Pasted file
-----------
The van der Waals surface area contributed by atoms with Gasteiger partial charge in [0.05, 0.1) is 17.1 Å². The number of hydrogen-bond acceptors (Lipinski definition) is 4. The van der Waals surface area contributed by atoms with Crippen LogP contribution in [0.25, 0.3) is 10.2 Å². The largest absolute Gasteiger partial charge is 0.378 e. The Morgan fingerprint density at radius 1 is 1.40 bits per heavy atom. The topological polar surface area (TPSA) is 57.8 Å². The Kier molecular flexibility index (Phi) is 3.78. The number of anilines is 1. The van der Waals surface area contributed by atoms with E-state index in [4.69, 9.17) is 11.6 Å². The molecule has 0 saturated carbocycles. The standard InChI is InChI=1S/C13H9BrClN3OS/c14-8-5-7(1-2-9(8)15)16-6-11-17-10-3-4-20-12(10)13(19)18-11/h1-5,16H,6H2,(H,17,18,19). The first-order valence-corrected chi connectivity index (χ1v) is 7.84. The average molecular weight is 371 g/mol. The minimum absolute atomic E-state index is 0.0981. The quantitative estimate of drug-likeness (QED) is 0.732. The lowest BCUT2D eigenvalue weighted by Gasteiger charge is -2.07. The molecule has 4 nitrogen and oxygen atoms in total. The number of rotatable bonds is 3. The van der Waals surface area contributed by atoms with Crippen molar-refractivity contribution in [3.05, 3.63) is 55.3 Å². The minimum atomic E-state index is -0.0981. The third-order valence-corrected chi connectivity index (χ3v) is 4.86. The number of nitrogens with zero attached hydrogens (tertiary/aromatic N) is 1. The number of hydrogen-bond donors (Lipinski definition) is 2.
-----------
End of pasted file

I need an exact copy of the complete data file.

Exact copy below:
The van der Waals surface area contributed by atoms with Gasteiger partial charge in [0.05, 0.1) is 17.1 Å². The number of hydrogen-bond acceptors (Lipinski definition) is 4. The van der Waals surface area contributed by atoms with Crippen LogP contribution in [0.25, 0.3) is 10.2 Å². The largest absolute Gasteiger partial charge is 0.378 e. The Morgan fingerprint density at radius 1 is 1.40 bits per heavy atom. The topological polar surface area (TPSA) is 57.8 Å². The Kier molecular flexibility index (Phi) is 3.78. The number of anilines is 1. The van der Waals surface area contributed by atoms with E-state index in [4.69, 9.17) is 11.6 Å². The molecule has 0 saturated carbocycles. The standard InChI is InChI=1S/C13H9BrClN3OS/c14-8-5-7(1-2-9(8)15)16-6-11-17-10-3-4-20-12(10)13(19)18-11/h1-5,16H,6H2,(H,17,18,19). The first-order valence-corrected chi connectivity index (χ1v) is 7.84. The average molecular weight is 371 g/mol. The minimum absolute atomic E-state index is 0.0981. The quantitative estimate of drug-likeness (QED) is 0.732. The lowest BCUT2D eigenvalue weighted by Gasteiger charge is -2.07. The molecule has 4 nitrogen and oxygen atoms in total. The number of rotatable bonds is 3. The van der Waals surface area contributed by atoms with Crippen molar-refractivity contribution in [3.05, 3.63) is 55.3 Å². The minimum atomic E-state index is -0.0981. The third-order valence-corrected chi connectivity index (χ3v) is 4.86. The number of nitrogens with zero attached hydrogens (tertiary/aromatic N) is 1. The number of hydrogen-bond donors (Lipinski definition) is 2.